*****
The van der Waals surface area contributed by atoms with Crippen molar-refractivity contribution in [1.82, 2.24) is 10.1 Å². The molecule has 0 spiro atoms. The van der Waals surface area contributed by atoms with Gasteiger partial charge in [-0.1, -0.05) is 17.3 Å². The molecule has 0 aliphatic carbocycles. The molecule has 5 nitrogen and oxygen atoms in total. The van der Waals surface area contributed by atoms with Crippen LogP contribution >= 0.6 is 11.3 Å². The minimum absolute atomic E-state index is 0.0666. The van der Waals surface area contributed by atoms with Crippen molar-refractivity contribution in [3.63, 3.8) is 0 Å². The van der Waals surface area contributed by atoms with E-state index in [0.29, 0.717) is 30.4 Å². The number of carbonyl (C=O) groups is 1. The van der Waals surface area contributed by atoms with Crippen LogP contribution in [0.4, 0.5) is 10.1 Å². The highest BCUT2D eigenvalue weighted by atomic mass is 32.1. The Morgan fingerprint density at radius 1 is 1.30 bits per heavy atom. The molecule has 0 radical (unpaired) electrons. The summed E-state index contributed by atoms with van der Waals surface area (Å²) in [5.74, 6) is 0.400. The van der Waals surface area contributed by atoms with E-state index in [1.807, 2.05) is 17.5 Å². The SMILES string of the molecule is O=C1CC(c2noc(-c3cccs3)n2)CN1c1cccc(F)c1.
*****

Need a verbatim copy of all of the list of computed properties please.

The van der Waals surface area contributed by atoms with Crippen molar-refractivity contribution in [1.82, 2.24) is 10.1 Å². The molecule has 0 spiro atoms. The van der Waals surface area contributed by atoms with Gasteiger partial charge in [-0.1, -0.05) is 17.3 Å². The molecule has 0 aliphatic carbocycles. The molecule has 5 nitrogen and oxygen atoms in total. The van der Waals surface area contributed by atoms with Crippen LogP contribution >= 0.6 is 11.3 Å². The minimum absolute atomic E-state index is 0.0666. The van der Waals surface area contributed by atoms with Crippen molar-refractivity contribution in [3.63, 3.8) is 0 Å². The van der Waals surface area contributed by atoms with E-state index in [0.29, 0.717) is 30.4 Å². The number of carbonyl (C=O) groups is 1. The van der Waals surface area contributed by atoms with Crippen LogP contribution in [0.4, 0.5) is 10.1 Å². The highest BCUT2D eigenvalue weighted by atomic mass is 32.1. The Morgan fingerprint density at radius 1 is 1.30 bits per heavy atom. The molecule has 0 radical (unpaired) electrons. The summed E-state index contributed by atoms with van der Waals surface area (Å²) in [5.74, 6) is 0.400. The van der Waals surface area contributed by atoms with E-state index in [1.807, 2.05) is 17.5 Å². The SMILES string of the molecule is O=C1CC(c2noc(-c3cccs3)n2)CN1c1cccc(F)c1.